It may then be said in conclusion, that the external evidence is fully corroborated by the internal, leaving us no room to doubt that the existing Canon of Scripture as recognized by Protestant Christendom is strictly accurate, having nothing superfluous and nothing lacking, but containing the whole mind of the Spirit so far as it has been revealed. God, having been pleased to make a revelation of Ilimself to our race and to inspire holy men to make an exact record of that revelation, has also seen fit in His wise and holy Providence to guard the transmission of it down through the ages so that it comes to us in all its original integrity, and we believe and are sure that we are not following cunningly-derised fables, but possess the living oracles of the living God. The external evidence and the internal combine to justify this conclusion in which the Church of God has calmly rested for centuries. From time to time portions of the Canon have been violently attacked, and the assailants often raised a shout of triumph, but the triumph was short. After the smoke had cleared away it was seen that the foundations of revealed truth had not suffered in the least, but only displayed anew their immorable solidity.



ONE of the latest injunctions of the aged Paul, just before his martyrdom, was that to Timothy, which constitutes the text of my address—“ Preach the Word.” Thirty years of Christian experience, fifteen years of apostolic survey, and the inspiration of the Holy Ghost, all spoke in those words. It was a command from heaven itself, not to Timothy only, but to all who fill the office of evangelists or preachers in the New Testament Church. The order, thus succinctly given, is a condensation of all that Paul had said to Timothy or to the Church on the subject of preaching. The sound or healthy doctrine on which he lays so much stress, and the avoidance of fables and the world's wisdom, are both included in this curt cominand. There has been a tendency from the very begin. ning to conform the doctrine of Christ to the philosophy of man, to fuse the two together, and to show that all religions bave the same divine element at their roots. This was seen in Gnosticism, in the Alexandrian school of Clement and Origen, and in a score of heresies that sprang up within the later Church. The distinctive character of Christianity has displeased the philosophic mind, and men have sought to explain away many of its features from the stand-point of the human consciousness and by an appeal to the teachings of nature. These efforts have certain marks in common. They diminish the heinousness of sin, they exaggerate the powers of man, and they suggest a uniformity of destiny. Sin is a defect, perhaps a disease. The defect can be supplied, the disease can be cured by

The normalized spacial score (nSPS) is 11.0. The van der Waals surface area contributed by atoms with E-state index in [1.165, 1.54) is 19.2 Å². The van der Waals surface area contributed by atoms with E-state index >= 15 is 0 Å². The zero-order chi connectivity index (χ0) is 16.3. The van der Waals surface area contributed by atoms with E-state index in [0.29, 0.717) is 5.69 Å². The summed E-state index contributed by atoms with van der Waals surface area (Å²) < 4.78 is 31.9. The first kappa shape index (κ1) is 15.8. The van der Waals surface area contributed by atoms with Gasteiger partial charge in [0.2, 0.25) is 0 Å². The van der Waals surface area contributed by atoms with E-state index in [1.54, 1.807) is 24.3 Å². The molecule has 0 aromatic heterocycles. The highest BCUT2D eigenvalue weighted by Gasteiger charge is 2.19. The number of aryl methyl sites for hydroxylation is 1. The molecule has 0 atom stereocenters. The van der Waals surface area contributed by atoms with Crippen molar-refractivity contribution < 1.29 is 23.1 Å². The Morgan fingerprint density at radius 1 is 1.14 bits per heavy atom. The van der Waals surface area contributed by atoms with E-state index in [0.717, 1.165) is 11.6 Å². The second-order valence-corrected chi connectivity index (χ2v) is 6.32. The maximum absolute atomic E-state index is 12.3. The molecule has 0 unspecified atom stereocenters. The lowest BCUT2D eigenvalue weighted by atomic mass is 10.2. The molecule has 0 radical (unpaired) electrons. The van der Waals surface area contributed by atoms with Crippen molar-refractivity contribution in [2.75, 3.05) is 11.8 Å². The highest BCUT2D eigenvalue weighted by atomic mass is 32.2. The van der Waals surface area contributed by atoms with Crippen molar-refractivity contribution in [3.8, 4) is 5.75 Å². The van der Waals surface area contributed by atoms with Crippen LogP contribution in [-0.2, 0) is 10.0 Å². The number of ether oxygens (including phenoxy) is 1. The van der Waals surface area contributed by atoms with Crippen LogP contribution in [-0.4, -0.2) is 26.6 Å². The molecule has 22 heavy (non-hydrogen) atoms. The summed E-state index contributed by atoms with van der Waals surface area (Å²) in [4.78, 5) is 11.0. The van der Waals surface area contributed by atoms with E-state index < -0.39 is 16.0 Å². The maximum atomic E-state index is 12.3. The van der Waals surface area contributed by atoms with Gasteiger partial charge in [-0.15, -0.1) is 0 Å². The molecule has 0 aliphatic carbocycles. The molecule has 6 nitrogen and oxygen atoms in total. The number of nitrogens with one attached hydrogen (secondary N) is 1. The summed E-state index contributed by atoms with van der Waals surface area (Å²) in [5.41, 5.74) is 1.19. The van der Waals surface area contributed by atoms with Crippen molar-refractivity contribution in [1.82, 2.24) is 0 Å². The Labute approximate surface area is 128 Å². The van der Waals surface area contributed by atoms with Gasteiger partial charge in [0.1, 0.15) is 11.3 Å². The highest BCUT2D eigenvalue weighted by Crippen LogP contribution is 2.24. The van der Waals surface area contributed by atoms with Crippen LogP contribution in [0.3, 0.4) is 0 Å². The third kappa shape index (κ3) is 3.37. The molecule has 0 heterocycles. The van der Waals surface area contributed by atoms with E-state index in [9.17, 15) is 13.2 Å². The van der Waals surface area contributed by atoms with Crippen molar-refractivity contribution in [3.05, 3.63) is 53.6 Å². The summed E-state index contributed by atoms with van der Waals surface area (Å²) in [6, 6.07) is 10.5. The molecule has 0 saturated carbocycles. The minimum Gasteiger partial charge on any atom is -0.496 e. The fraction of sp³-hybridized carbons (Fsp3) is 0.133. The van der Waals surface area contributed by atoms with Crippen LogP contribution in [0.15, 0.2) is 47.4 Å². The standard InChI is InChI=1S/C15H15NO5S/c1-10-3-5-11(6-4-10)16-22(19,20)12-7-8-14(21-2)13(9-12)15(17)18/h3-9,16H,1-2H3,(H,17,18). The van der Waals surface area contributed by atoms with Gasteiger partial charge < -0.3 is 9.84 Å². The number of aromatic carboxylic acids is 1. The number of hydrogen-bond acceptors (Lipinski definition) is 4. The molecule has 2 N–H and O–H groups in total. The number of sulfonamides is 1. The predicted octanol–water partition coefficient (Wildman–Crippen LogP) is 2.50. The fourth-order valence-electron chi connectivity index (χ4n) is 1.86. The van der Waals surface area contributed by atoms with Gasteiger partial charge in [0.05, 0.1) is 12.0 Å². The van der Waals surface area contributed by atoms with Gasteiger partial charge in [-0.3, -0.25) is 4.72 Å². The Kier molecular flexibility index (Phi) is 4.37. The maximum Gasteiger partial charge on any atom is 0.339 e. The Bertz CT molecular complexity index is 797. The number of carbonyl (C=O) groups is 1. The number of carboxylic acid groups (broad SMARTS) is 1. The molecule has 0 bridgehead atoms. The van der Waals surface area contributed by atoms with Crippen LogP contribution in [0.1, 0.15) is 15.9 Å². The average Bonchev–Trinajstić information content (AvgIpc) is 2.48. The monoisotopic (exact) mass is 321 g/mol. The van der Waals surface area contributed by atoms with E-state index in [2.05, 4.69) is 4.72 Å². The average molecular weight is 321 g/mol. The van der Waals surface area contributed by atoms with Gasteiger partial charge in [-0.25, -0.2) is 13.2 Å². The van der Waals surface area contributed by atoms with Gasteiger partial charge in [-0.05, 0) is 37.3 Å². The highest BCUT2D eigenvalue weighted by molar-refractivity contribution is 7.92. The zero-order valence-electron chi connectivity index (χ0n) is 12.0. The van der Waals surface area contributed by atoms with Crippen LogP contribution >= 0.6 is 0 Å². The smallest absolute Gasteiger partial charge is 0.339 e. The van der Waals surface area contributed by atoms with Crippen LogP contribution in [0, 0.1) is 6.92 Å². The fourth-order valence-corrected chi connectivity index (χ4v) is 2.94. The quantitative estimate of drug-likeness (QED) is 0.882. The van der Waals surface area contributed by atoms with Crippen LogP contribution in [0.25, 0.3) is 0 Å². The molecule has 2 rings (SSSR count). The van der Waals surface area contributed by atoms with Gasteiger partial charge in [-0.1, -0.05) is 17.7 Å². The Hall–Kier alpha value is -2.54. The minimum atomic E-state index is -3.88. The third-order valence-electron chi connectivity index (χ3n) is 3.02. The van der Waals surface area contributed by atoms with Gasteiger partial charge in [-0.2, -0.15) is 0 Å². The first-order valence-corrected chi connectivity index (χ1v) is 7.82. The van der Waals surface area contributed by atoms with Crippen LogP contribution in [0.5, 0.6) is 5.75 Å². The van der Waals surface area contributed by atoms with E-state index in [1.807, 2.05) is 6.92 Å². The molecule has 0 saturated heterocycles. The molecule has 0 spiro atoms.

human applications, the divine help being valuable as encouragement to the human effort. High civilization and moral reform are what man needs, and these can be obtained by the use of general principles common to our race, of which Christianity is only one of the forms.

It is natural and inevitable that, with this teaching, the written Word of God should be neglected, if not ignored. No one can study that Word and then use it for so broad and undiscriminating a purpose. No one can study that Word and then. be contented with a superficial polish of society, and a universal brotherhood founded on such a scheme. Paul saw this tendency in his own day, and he warns the Church earnestly against it. “Beware” is his language_“ Beware lest any man spoil you through philosophy and vain deceit, after the tradition of men, after the rndiments of the world, and not after Christ” (Col. ii. 8). The evil principle is ever at work. Human nature is ever the same. The Church is always subject to the same efforts of human nature within itself to remove the foundations of grace and substitute the inventions of pride. Whether it appear in the forın of hierarchical assumption, or in the character of rational inquiry and scientific research, the evil principle hides, mutilates, or contradicts the Holy Scriptures. The Scriptures, as they are, with their divine claim and their uncompromising teachings, it cannot endure, and the appeal to Scripture it counts as a mark of credulity and an exhibition of igno

One of the saddest sights in the Church of Christ is the yielding to this spirit of pride on the part of the ordained preachers of the Word. Many modern Timothys use the pulpit for discourses on art and literature, others take the opportunity for the display of rhetoric and oratory, others proclaim an ethics of expediency, while still others seek only to tickle the ears of an audience that desire to be amused. In all this you look in rain for the Gospel.